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Man who killed lover's husband gets work release

Man who was 16 when lover persuaded him to kill her husband is moved to low-security prison
Posted on July 12, 2014 at 12:00 a.m. | Updated on July 12, 2014 at 10:30 a.m.

HAMPTON, N.H. (AP) — A man who was 16 when his adult lover recruited him and his friends to kill her husband in a case that inspired the Nicole Kidman movie “To Die For” has been moved to a minimum-security prison.

William “Billy” Flynn was transferred this past week to a facility in Warren, Maine, as part of a work-release program. Flynn testified against his former teacher, Pamela Smart, and said she wanted her husband dead so she wouldn’t lose her condo, furniture and dog in a divorce.

Flynn pleaded guilty to second-degree murder in the death of Gregg Smart in May 1990 and was sentenced to 28 years to life in prison.

Pamela Smart, then 22, began a torrid affair with Flynn when he was 15. He was a student in a self-esteem course she had volunteered to teach at Winnacunnet High School in Hampton, where she was the media services director.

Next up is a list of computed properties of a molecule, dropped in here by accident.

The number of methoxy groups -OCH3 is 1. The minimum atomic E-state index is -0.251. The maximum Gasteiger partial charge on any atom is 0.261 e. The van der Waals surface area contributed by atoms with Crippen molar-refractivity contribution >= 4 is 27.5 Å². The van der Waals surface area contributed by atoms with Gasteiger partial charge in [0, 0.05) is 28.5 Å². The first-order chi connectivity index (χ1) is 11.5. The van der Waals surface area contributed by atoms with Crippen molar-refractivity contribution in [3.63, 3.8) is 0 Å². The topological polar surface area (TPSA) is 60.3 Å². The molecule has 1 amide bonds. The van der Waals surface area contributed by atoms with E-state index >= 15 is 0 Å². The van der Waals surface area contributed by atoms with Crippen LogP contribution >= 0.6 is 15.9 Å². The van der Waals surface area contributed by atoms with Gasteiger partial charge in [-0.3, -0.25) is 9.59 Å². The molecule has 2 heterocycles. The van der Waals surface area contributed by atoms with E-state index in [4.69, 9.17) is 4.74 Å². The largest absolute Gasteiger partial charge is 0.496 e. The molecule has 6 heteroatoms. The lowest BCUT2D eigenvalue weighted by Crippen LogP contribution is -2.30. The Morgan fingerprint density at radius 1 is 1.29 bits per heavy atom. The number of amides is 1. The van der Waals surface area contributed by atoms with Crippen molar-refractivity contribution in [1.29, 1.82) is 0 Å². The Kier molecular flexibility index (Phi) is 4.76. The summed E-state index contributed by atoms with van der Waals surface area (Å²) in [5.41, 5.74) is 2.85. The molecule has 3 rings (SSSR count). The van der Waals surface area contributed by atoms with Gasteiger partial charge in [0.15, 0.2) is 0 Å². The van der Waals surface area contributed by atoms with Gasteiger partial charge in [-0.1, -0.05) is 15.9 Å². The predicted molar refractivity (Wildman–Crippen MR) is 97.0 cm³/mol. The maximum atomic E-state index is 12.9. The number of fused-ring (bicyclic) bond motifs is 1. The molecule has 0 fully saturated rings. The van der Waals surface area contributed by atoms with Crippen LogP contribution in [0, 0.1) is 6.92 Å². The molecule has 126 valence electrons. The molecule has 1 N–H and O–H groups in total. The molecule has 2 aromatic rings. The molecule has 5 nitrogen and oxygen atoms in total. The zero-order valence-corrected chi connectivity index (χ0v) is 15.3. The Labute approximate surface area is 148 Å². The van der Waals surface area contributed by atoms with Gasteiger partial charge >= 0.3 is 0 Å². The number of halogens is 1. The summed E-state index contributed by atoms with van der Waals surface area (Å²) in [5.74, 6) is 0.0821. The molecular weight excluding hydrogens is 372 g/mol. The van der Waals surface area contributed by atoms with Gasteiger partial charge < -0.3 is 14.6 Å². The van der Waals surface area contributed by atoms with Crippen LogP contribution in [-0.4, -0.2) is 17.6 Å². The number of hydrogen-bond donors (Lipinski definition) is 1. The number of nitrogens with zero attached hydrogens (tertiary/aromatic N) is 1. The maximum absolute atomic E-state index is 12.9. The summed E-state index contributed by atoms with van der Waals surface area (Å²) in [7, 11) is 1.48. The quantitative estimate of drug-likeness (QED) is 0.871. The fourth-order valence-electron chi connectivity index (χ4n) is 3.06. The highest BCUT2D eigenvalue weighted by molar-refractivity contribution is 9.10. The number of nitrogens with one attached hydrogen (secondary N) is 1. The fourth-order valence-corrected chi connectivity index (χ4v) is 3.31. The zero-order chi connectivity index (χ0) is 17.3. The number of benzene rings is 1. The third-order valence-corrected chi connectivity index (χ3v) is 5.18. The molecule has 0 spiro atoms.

Flynn testified that Smart helped plan her husband’s killing to make it look like a burglary. He said she persuaded him and his friends to kill her husband so she and Flynn could be together. She also stood to gain $140,000 from insurance on Gregg Smart’s life.

Gregg Smart was shot to death at the couple’s Derry condo. According to testimony, a friend of Flynn’s held a knife to Smart’s throat, and Flynn — after asking God for forgiveness — fired a .38-caliber revolver. Two other friends were in a getaway car.

Smart died a week before he and Pamela could celebrate their wedding anniversary.

Pamela Smart was convicted of conspiracy to commit murder, being an accomplice to first-degree murder and witness tampering. She was sentenced to life in prison without the possibility of parole and has maintained she had nothing to do with plotting her husband’s murder.

The other three teens were convicted of murder conspiracy or accomplice charges.

The case was tabloid fodder and led to books and movies, including the 1995 film “To Die For,” which starred Kidman as a television personality who enlists three teens to kill her husband.


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